Discard poor body image in our OOH, NEDIC urges

A new campaign from the National Eating Disorder Information Centre uses an OOH-based media strategy to raise awareness about how fashion industry-generated images influence women's and girls' body image.

The National Eating Disorder Information Centre (NEDIC) is taking marketers and fashion leaders to task for the way they cast women appearing in ads and fashion spreads.

Working with creative partner Toronto-based Zulu Alpha Kilo, and with media support from Ottawa-based Ascribe, NEDIC has launched a campaign to coincide with Eating Disorder Awareness Week which took place last week. The campaign aims to make women and girls aware of how even brief exposure to pictures of thin models can have a negative effect on their image, making them more prone to developing eating disorders.

Campaign creative features the tagline ‘Cast responsibly. Retouch minimally,’ and includes a transit shelter execution in Toronto encouraging women to drop their perceived weight problem by dropping their beauty magazines through a slot in the poster. A greeting card, which reads, ‘Thanks for helping to make me a successful anorexic,’ and a t-shirt with an extremely small waist with the message, ‘Please try this on to experience how your ads make us feel,’ were sent to select beauty and lifestyle marketers and fashion leaders in Canada, the US and the UK.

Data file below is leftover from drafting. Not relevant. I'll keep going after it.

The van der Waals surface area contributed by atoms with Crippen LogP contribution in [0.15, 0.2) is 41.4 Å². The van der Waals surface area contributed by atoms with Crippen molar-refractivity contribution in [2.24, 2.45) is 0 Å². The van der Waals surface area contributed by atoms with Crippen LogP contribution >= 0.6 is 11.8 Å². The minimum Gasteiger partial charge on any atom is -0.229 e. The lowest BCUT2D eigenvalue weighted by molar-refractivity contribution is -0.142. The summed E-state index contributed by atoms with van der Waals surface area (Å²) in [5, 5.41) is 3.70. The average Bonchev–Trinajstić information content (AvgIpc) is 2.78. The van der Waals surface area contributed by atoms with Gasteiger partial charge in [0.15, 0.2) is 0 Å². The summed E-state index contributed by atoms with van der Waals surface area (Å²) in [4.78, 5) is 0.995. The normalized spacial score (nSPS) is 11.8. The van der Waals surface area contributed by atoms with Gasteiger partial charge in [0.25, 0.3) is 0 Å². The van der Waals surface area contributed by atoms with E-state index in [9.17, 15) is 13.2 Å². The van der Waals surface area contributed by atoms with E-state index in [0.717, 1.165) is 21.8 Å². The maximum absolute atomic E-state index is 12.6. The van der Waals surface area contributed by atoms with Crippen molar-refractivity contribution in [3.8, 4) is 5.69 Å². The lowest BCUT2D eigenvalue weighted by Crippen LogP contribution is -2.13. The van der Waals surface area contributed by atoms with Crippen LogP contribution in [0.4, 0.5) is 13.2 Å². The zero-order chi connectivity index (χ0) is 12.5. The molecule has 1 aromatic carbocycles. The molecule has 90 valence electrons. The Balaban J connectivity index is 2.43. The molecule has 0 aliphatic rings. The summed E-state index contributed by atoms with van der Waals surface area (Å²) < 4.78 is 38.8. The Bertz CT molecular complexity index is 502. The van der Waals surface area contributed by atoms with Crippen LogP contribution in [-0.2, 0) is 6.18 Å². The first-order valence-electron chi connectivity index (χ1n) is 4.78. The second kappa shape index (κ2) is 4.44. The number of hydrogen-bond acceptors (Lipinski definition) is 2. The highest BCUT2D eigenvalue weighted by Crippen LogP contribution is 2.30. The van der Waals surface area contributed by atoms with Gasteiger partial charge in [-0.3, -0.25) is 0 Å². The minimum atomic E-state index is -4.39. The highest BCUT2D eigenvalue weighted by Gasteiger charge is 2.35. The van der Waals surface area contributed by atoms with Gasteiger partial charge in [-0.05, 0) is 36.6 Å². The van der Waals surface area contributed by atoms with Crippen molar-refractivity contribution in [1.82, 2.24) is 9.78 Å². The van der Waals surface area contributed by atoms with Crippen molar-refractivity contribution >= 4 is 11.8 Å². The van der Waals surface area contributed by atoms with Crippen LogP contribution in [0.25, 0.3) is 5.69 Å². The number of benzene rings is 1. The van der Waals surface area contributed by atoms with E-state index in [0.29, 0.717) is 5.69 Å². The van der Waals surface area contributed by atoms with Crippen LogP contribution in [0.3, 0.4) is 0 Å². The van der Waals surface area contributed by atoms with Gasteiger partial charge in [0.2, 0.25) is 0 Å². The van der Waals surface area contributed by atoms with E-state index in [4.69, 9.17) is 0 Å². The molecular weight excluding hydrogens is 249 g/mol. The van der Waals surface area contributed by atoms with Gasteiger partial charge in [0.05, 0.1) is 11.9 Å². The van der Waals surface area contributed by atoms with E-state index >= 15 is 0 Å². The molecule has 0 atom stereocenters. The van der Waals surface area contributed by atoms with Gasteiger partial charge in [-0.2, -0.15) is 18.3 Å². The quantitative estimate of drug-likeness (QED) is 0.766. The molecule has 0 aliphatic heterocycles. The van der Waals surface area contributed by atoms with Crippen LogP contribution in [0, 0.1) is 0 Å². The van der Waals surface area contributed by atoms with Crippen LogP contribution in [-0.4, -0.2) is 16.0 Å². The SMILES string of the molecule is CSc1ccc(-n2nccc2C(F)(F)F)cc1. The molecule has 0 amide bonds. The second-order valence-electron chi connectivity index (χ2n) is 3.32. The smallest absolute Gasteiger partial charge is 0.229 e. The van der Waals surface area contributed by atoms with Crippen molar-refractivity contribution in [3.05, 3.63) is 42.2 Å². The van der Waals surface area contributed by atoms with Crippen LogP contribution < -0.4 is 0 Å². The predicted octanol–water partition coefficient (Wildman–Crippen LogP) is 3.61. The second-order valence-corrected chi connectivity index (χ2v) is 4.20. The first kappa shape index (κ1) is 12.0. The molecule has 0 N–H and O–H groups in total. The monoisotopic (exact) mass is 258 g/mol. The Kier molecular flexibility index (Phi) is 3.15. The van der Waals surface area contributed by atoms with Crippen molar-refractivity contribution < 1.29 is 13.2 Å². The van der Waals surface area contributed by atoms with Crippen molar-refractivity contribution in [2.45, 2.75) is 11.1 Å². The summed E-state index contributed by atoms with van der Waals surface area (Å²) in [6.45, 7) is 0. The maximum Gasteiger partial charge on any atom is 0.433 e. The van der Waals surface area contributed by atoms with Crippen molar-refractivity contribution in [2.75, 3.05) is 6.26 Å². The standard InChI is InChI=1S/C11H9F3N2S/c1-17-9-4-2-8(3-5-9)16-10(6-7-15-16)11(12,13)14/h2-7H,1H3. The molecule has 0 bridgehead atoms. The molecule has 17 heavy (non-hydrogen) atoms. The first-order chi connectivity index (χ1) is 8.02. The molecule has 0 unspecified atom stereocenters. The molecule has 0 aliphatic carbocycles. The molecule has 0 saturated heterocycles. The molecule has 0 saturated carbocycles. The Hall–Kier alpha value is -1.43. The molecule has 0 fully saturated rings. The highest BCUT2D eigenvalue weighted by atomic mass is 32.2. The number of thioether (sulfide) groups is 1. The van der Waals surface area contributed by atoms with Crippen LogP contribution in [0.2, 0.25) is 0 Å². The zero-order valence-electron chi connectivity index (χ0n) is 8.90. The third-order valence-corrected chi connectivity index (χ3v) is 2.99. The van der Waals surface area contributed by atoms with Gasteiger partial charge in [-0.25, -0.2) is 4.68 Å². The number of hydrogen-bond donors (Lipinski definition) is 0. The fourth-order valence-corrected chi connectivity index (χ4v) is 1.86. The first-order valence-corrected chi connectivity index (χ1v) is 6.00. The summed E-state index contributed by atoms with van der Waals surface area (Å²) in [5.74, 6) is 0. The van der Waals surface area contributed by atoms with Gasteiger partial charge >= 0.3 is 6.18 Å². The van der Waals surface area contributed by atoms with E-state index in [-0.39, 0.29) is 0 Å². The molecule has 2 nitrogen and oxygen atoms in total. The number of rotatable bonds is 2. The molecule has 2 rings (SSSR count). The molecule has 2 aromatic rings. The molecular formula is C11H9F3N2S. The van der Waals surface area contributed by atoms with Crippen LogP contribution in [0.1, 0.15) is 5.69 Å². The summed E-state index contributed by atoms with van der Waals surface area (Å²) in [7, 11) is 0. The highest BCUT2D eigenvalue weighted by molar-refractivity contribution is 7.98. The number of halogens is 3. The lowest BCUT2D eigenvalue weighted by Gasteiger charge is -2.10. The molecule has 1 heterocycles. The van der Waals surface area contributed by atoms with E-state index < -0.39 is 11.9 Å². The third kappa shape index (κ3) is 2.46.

‘It was time, we thought, to address some of the influences on body image and self-esteem, and there is certainly a growing body of evidence that shows that, exclusively, some media images of women negatively impact on girls and women’s sense of worth and body dissatisfaction regardless of their size,’ Merryl Bear, director, NEDIC, tells MiC.

Each creative element drives the industry target to an online pledge housed on NEDIC’s website, where they are asked to make a commitment to rethink the way they cast and minimize the amount they retouch. The public can get involved online too by signing a petition to push marketers and fashion leaders to broaden their definition of beauty.